Frank Bongiorno

Frank Bongiorno reviews 'Watsonia: A writing life' by Don Watson

Frank Bongiorno
Wednesday, 25 November 2020

In the frantic days after the recent US presidential election, Donald Trump’s team – led by his attorney Rudy Giuliani – held a media conference in a suburban Philadelphia carpark. The establishment that formed the backdrop to this unusual performance is called Four Seasons Total Landscaping. Neighbouring businesses included a crematorium and an adult entertainment store (soon translated on social media into a ‘dildo shop’). At the time of writing, the explanation for how this had happened is still not forthcoming, but most commentators assumed a mix-up with one of the city’s major hotels, also called Four Seasons.

... (read more)

John Curtin and James Scullin occupy very different places in whatever collective memory Australians have of their prime ministers. On the occasions that rankings of prime ministers have been published, Curtin invariably appears at or near the top. When researchers at Monash University in 2010 produced such a ranking based on a survey of historians and political scientists, Curtin led the pack, with Scullin rated above only Joseph Cook, Arthur Fadden, and Billy McMahon. Admittedly, this ranking was produced before anyone had ever thought of awarding an Australian knighthood to Prince Philip, but the point is clear enough: Curtin rates and Scullin does not.

... (read more)

In July 1924, a Tasmanian senator from the conservative Nationalist Party, Herbert Payne, introduced a bill to bring about compulsory voting in Australian national elections. His proposal aroused little discussion. Debate in both the Senate and the House of Representatives – where another forgotten politician ...

... (read more)

The atmosphere among Australian electors lining up to cast a vote at a school, hall, or similar institution is generally relaxed and informal, a ‘vibe’ enhanced by the friendly banter of local party members handing out ‘How to Vote’ cards. But the casualness of the Australian way of voting cannot ...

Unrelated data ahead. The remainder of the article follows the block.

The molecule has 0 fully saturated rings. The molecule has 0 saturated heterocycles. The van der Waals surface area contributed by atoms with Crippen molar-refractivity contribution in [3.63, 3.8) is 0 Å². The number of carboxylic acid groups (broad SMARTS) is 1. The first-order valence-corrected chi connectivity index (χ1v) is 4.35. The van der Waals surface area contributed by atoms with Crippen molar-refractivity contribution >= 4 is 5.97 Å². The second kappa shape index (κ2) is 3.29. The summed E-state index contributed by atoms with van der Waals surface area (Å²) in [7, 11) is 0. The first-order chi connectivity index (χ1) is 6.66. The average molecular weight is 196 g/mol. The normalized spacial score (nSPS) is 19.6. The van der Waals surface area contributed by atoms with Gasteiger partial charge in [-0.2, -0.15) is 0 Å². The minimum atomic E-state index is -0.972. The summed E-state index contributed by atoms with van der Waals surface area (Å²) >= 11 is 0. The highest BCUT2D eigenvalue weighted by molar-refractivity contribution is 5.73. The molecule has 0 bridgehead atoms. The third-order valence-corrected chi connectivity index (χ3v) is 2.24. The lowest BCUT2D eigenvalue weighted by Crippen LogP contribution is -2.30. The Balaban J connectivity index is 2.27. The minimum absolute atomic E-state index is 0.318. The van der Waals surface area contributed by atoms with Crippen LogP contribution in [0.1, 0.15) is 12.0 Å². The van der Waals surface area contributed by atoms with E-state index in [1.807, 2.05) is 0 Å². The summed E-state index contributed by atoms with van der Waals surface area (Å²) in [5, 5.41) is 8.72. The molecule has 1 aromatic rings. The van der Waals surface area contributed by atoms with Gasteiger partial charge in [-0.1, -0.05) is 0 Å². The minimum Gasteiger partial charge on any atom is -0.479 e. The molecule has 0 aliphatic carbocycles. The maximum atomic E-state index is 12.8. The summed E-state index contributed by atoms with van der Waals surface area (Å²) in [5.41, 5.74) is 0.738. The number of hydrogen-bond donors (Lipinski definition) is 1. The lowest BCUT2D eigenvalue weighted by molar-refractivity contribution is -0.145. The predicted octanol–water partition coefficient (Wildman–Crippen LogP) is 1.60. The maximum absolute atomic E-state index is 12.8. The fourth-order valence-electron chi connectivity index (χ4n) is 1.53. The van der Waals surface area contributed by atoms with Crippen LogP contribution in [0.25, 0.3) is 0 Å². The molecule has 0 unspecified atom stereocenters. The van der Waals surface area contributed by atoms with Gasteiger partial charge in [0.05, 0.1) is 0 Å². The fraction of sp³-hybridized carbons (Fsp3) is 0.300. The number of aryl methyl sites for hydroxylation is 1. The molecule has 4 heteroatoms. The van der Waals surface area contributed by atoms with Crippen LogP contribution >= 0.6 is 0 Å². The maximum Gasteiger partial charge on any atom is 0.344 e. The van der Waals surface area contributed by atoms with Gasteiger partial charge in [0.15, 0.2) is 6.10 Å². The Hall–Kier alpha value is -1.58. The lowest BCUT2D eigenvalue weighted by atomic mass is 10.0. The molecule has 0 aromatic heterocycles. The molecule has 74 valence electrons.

... (read more)

Books of the Year 2018

Michelle de Kretser, et al.
Monday, 26 November 2018

To celebrate the best books of 2018, Australian Book Review invited nearly forty contributors to nominate their favourite titles. Contributors include Michelle de Kretser

... (read more)

Afew years ago, while taking a tram through Melbourne’s inner-northern suburbs, I decided to visit the Northcote factory – an industrial laundry – where my father worked as a storeman between 1973 and 1982. Or rather, I thought I’d check to see whether the business was still there ...

... (read more)

Has the Australian prime minister’s job become impossible? The authors of The Pivot of Power: Australian prime ministers and political leadership 1949–2016 ask this question at the very end of their book. They conclude on an almost utopian note, one rather out of keeping with the otherwise judicious tone maintained over ...

... (read more)

2017 Books of the Year

Australian Book Review
Sunday, 26 November 2017

To celebrate the best books of 2017 Australian Book Review invited nearly forty contributors to nominate their favourite titles. Contributors include Michelle de Kretser, Susan Wyndham, James Ley, Geordie Williamson, Jane Sullivan, Tom Griffiths, Mark Edele, and Brenda Niall.

... (read more)

Paul Keating claims that he wanted to arrest John Kerr. There were perhaps two points at which Kerr might justly have been taken into custody. There was the critical moment just after he handed Gough Whitlam the letter sacking him. Margaret Whitlam wondered why her husband had not simply slapped Kerr across the face ...

... (read more)

n 2004 the Indonesian foreign minister, Nur Hassan Wirajuda, learned that Australia had established a 1000-mile maritime exclusion zone as part of its asylum-seeker policy ...

... (read more)
Page 1 of 2